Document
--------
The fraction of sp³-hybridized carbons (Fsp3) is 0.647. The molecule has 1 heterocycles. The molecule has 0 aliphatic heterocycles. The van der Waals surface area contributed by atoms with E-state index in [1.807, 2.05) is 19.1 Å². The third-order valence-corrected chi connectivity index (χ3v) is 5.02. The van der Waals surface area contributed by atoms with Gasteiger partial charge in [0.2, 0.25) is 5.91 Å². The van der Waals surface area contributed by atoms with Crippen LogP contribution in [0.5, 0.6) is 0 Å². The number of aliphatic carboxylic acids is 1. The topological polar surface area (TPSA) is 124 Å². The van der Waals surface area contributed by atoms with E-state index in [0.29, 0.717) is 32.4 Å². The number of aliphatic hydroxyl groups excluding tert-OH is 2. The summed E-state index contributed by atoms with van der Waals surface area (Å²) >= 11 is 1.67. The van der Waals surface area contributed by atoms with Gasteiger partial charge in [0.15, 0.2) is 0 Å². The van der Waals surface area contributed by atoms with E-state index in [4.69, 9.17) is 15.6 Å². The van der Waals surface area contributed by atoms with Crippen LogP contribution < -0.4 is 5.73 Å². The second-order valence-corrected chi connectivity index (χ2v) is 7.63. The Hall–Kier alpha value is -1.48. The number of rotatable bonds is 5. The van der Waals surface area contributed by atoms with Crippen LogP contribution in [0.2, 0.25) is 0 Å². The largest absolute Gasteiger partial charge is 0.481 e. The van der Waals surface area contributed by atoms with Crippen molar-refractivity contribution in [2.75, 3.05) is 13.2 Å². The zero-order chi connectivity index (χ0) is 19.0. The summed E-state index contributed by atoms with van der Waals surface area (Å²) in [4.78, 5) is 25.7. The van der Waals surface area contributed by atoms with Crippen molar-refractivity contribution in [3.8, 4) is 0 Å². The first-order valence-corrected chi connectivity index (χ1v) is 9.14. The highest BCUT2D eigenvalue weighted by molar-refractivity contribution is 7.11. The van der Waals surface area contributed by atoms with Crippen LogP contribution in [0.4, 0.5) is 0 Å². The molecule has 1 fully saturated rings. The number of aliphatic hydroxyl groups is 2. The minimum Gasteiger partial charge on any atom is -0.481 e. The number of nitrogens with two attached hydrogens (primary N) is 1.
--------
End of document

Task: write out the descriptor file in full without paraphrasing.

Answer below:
The fraction of sp³-hybridized carbons (Fsp3) is 0.647. The molecule has 1 heterocycles. The molecule has 0 aliphatic heterocycles. The van der Waals surface area contributed by atoms with E-state index in [1.807, 2.05) is 19.1 Å². The third-order valence-corrected chi connectivity index (χ3v) is 5.02. The van der Waals surface area contributed by atoms with Gasteiger partial charge in [0.2, 0.25) is 5.91 Å². The van der Waals surface area contributed by atoms with Crippen LogP contribution in [0.5, 0.6) is 0 Å². The number of aliphatic carboxylic acids is 1. The topological polar surface area (TPSA) is 124 Å². The van der Waals surface area contributed by atoms with E-state index in [0.29, 0.717) is 32.4 Å². The number of aliphatic hydroxyl groups excluding tert-OH is 2. The summed E-state index contributed by atoms with van der Waals surface area (Å²) >= 11 is 1.67. The van der Waals surface area contributed by atoms with Gasteiger partial charge in [0.15, 0.2) is 0 Å². The van der Waals surface area contributed by atoms with E-state index in [4.69, 9.17) is 15.6 Å². The van der Waals surface area contributed by atoms with Crippen LogP contribution < -0.4 is 5.73 Å². The second-order valence-corrected chi connectivity index (χ2v) is 7.63. The Hall–Kier alpha value is -1.48. The number of rotatable bonds is 5. The van der Waals surface area contributed by atoms with Crippen LogP contribution in [0.2, 0.25) is 0 Å². The largest absolute Gasteiger partial charge is 0.481 e. The van der Waals surface area contributed by atoms with Crippen molar-refractivity contribution in [2.75, 3.05) is 13.2 Å². The zero-order chi connectivity index (χ0) is 19.0. The summed E-state index contributed by atoms with van der Waals surface area (Å²) in [4.78, 5) is 25.7. The van der Waals surface area contributed by atoms with Crippen molar-refractivity contribution in [3.8, 4) is 0 Å². The first-order valence-corrected chi connectivity index (χ1v) is 9.14. The highest BCUT2D eigenvalue weighted by molar-refractivity contribution is 7.11. The van der Waals surface area contributed by atoms with Crippen LogP contribution in [0.4, 0.5) is 0 Å². The molecule has 1 fully saturated rings. The number of aliphatic hydroxyl groups is 2. The minimum Gasteiger partial charge on any atom is -0.481 e. The number of nitrogens with two attached hydrogens (primary N) is 1.